Extra-terrestrials buzzed London last week - except they almost certainly didn’t.
On 17 August one of the local (south London, UK) news websites announced: “UFO spotted in Croydon town centre”. Predictably, the article accompanying this headline was illustrated with a picture of flying saucers.
One reader soon joked that aliens had flown to Croydon from the other side of the universe in a bid to find out just what was going on here, having spotted the flames from blazing buildings during the riots the week before.
A little later, a second reader wondered what language Croydon’s alien visitors spoke, and whether it might be possible to obtain an alien-English dictionary. (Actually, it is -- so long as the aliens in question are Klingons. Fingers crossed they’re not, eh?)
Obviously, these commentators intended no malice by their gentle ridicule, but where on -- or should that be off? -- Earth had their assumption of alien involvement come from? Nowhere in the article had the witnesses mentioned aliens.
According to the report given, an amateur meteorologist named Ian Iyamu and his 12 year-old son had been driving home when they merely noticed a “bright white light hovering in the sky”. Mr Iyamu initially thought the light might have been a star.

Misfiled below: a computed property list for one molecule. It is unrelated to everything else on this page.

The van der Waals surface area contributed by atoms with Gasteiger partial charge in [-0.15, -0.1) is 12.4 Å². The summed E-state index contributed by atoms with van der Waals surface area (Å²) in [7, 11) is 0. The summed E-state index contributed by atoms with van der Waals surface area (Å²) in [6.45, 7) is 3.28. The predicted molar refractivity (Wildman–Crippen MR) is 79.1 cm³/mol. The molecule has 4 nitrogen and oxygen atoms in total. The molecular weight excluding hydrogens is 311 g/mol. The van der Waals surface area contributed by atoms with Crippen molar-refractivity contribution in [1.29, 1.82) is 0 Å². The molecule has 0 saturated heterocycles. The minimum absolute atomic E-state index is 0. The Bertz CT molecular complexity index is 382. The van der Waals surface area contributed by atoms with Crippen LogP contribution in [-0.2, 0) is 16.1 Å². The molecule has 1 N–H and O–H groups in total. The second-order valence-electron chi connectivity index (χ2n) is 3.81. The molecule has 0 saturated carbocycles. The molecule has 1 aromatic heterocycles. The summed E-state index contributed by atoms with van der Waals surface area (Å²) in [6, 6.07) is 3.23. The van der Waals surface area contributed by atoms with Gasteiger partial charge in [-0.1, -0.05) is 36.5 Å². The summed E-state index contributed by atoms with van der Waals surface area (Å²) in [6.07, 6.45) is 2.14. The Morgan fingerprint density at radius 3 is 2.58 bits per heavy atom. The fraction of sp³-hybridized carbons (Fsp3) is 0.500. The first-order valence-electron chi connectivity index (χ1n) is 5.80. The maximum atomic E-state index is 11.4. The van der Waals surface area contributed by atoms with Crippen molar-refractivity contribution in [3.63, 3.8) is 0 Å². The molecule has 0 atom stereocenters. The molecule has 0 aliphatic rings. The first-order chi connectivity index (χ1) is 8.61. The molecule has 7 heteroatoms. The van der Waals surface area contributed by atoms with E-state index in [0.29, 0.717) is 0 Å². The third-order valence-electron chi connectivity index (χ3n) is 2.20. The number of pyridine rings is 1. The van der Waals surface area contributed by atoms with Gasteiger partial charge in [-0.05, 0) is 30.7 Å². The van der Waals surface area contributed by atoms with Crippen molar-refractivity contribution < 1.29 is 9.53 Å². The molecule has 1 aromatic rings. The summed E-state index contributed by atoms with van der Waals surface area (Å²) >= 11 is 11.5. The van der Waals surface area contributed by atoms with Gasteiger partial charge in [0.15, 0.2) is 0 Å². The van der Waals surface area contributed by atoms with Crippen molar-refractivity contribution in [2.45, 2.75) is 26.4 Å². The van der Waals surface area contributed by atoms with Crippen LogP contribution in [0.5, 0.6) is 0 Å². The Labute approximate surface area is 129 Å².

Above: a bright light. Below: a flying saucer. Can you spot the difference?
It appeared to be stationary at first, then it “emitted a beam into the cloud” and followed this beam for a time before once again becoming a “dazzling” hovering light. Puzzled by what he and his son had seen, Mr Iyamu was attempting to make sense of their sighting.
Now, I don’t know what they saw. It does seem at least feasible to me that the light was on a plane that they initially watched head-on, which then banked so that its forward-shining lights were visible as a beam for a short while, before resuming its earlier course and once again appearing head-on. On the other hand, I don’t have enough information from the short report to form a proper opinion, and both witnesses agreed with each other that what they saw did not look like an aircraft to them.
Assuming that Mr Iyamu has not discovered a definitive answer in the meantime, the light he saw is by definition “unidentified”.
Now, it’s at this point that people seem programmed to make an enormous and quite unfounded leap into the unknown. If what was seen hasn’t been identified, it’s an unidentified flying object -- a UFO -- and popular culture has trained us all to associate the concept of a UFO with the concept of an alien spaceship.
Well, maybe that’s what some UFOs are - but surely not all of them!
I recently speculated that the stories we use to talk about UFOs might one day drift away from our current idea that strange sights in the sky represent extra-terrestrial activity. Obviously, that’s not happening just yet - at least not in Croydon.
Just in case those readers were right, though, here’s a picture of the possible pilot: